Wife of Mafia don found in London: 'We came to Britain to escape our past'
Anne Skinner and husband Domenico Rancadore left Italy 19 years ago and changed their names, but he now faces extradition
The wife of a mafia boss facing extradition to Italy to serve a seven-year prison sentence said on Monday that they were in hiding in Britain to escape their past.
Anne Skinner – whose husband, Domenico Rancadore, is a convicted mafia boss accused of fleeing Italy before facing trial – told an extradition hearing that they had lived in the country undetected for 19 years.
The couple, along with their two children, moved to Uxbridge, West London, in 1994 and changed their name to Skinner – the maiden name of Mrs Skinner’s British mother.
Rancadore, 64, known as “The Professor”, was convicted in his absence in Italy in 1998 for taking bribes and issuing illegal building contracts.
Mrs Skinner, also 64, the daughter of a former Italian consul to London, told the hearing at Westminster magistrates’ court that they fled Italy to escape the criminal legacy of her husband’s father, Giuseppe, a Sicilian mafia leader.
“We wanted our children to live a different life to that environment, where all they speak about is mafia,” she said. “There was nothing against his name when we left. We wanted to get away from our surname, we had been through so much, we needed a break.
“I found a job, I was working, it was much easier to have an English name than an Italian name.”
Rancadore was living in London under the name “Marc Skinner”. The couple have two children, Giuseppe, 36, and Daniela, 33, and Mrs Skinner ran an executive travel agency, which she claimed had gone bust when her clients “abandoned” her following her husband’s arrest in August at the family home.
Mrs Skinner said that until this point she had been unaware of the European arrest warrant against him.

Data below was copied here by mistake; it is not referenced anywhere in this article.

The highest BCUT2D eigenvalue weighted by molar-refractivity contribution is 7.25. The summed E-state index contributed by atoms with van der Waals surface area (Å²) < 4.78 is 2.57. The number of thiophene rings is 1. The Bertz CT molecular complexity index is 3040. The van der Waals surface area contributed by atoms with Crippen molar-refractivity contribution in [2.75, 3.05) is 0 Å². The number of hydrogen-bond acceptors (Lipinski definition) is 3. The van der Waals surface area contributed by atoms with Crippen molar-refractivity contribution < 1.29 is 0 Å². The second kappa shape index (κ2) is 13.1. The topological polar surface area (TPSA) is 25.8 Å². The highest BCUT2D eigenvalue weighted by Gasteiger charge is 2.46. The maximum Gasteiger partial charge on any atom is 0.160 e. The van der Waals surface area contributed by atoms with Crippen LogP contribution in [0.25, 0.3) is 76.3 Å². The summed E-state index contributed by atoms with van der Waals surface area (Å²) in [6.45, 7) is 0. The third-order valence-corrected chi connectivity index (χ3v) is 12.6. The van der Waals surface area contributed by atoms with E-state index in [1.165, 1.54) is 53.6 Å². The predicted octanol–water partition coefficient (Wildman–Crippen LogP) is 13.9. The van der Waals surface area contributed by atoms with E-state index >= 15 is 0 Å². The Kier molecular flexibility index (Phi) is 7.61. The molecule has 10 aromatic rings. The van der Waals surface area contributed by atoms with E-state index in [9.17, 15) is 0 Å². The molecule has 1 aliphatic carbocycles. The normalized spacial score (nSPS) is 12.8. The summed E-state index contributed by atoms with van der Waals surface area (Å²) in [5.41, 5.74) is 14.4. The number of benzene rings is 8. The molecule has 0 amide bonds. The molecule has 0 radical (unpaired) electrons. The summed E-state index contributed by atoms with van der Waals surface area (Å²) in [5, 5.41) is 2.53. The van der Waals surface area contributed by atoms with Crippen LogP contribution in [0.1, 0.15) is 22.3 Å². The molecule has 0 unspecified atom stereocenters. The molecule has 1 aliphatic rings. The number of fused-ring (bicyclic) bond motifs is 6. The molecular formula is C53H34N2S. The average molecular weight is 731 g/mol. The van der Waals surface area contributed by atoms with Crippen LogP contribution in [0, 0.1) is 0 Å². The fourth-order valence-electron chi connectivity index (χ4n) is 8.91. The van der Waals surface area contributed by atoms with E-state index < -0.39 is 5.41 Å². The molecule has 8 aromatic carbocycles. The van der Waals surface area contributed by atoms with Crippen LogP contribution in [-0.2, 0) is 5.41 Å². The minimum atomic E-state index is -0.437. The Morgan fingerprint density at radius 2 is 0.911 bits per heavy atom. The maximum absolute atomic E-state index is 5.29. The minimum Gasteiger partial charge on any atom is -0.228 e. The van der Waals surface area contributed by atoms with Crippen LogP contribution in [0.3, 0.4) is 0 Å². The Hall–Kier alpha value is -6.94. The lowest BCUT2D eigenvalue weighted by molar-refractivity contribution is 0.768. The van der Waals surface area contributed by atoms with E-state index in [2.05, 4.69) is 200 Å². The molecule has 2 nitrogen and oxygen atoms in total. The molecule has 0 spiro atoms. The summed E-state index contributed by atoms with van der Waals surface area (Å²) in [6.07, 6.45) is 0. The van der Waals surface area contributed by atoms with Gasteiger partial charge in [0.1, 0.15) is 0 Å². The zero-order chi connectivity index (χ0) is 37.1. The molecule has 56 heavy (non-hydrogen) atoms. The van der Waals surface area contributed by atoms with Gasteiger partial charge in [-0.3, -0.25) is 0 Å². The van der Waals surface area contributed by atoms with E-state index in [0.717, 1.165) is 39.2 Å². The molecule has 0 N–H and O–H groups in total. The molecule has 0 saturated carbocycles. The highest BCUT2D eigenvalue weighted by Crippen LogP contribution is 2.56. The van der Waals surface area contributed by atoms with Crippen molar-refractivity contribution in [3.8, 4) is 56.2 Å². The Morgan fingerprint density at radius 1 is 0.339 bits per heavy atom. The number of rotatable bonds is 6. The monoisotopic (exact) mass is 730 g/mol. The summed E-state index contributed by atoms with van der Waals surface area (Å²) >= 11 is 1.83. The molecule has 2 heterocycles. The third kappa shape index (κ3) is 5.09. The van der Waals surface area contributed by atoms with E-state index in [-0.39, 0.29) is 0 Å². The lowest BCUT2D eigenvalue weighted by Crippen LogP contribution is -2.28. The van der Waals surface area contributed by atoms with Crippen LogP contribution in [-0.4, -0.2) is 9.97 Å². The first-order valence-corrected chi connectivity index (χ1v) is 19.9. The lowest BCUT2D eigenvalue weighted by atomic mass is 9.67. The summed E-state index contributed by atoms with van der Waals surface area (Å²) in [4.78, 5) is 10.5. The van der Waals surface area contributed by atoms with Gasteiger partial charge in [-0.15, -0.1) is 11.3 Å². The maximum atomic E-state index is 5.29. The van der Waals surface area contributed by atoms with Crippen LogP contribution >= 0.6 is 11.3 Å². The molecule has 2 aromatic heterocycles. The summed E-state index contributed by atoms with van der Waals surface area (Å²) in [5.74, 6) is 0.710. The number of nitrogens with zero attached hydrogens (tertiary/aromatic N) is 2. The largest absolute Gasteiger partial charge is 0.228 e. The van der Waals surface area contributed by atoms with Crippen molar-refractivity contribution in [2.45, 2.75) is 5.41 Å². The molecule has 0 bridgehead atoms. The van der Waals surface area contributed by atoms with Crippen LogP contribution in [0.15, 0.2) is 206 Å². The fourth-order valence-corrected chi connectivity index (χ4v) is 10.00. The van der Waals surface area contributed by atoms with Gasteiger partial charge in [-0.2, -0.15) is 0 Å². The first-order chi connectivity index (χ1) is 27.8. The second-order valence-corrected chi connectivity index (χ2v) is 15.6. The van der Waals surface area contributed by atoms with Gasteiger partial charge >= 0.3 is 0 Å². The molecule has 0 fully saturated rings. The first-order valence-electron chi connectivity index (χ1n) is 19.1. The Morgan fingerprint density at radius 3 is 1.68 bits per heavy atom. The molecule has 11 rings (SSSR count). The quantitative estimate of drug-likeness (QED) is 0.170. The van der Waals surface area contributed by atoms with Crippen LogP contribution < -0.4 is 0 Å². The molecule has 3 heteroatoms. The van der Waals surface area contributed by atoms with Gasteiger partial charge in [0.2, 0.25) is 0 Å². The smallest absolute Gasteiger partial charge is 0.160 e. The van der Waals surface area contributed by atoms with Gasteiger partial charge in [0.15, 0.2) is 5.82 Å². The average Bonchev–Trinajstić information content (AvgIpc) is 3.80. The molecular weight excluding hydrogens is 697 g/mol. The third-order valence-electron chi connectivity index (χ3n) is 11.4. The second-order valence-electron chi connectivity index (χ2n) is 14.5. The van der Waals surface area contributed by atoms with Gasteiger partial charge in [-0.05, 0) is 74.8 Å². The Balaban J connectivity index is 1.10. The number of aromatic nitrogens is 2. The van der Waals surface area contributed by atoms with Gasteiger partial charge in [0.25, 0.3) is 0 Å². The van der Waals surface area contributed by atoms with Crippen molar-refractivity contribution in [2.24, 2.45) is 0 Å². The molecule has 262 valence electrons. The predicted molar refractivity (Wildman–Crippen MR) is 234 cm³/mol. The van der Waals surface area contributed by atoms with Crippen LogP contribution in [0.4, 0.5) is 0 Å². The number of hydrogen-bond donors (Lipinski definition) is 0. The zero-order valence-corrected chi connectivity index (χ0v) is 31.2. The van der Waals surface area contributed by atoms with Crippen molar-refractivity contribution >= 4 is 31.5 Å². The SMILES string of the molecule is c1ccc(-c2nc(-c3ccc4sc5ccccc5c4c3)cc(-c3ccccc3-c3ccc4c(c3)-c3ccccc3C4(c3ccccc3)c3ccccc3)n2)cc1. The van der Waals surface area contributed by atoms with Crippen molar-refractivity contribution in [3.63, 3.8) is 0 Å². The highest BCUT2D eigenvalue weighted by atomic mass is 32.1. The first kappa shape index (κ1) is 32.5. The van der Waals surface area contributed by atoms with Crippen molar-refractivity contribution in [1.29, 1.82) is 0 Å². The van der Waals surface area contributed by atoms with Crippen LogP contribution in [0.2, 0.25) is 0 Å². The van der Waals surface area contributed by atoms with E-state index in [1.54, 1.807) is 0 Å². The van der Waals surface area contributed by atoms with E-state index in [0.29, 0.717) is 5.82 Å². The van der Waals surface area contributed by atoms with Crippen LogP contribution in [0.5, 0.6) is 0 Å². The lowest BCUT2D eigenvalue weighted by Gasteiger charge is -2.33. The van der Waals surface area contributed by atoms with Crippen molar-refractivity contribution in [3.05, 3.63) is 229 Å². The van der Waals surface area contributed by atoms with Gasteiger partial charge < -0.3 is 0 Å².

When asked if her husband had been hiding, she said: “Yes, but he hasn’t done anything.”
Alun Jones QC, Rancadore’s barrister, said the surname had “cast a shadow” over the family.
Rancadore was granted bail after his wife offered their £370,000 home as a surety. District Judge Howard Riddle imposed conditions including a £50,000 security, a curfew and an electronic tag.
Rancadore had twice been refused bail, but the judge said: “He has no convictions recorded against him in this country or any others and no evidence had been put to me that suggests he has committed offences here or abroad in 18 years.”
Mrs Skinner told the judge: “My husband would never leave me. He would never go anywhere, he wouldn’t allow me to lose my house. I can guarantee on my life that my husband will not go anywhere.” She added that they had lived under house arrest for three years in Italy in the 1980s, after which her husband was acquitted of mafia involvement.
Hannah Hinton, on behalf of the Italian authorities, appealed against the decision and said Rancadore remained “a significant flight risk”.
A review of the extradition proceedings will be held on Dec 16, until which Rancadore will remain in custody. A full extradition hearing is scheduled for Feb 20-21.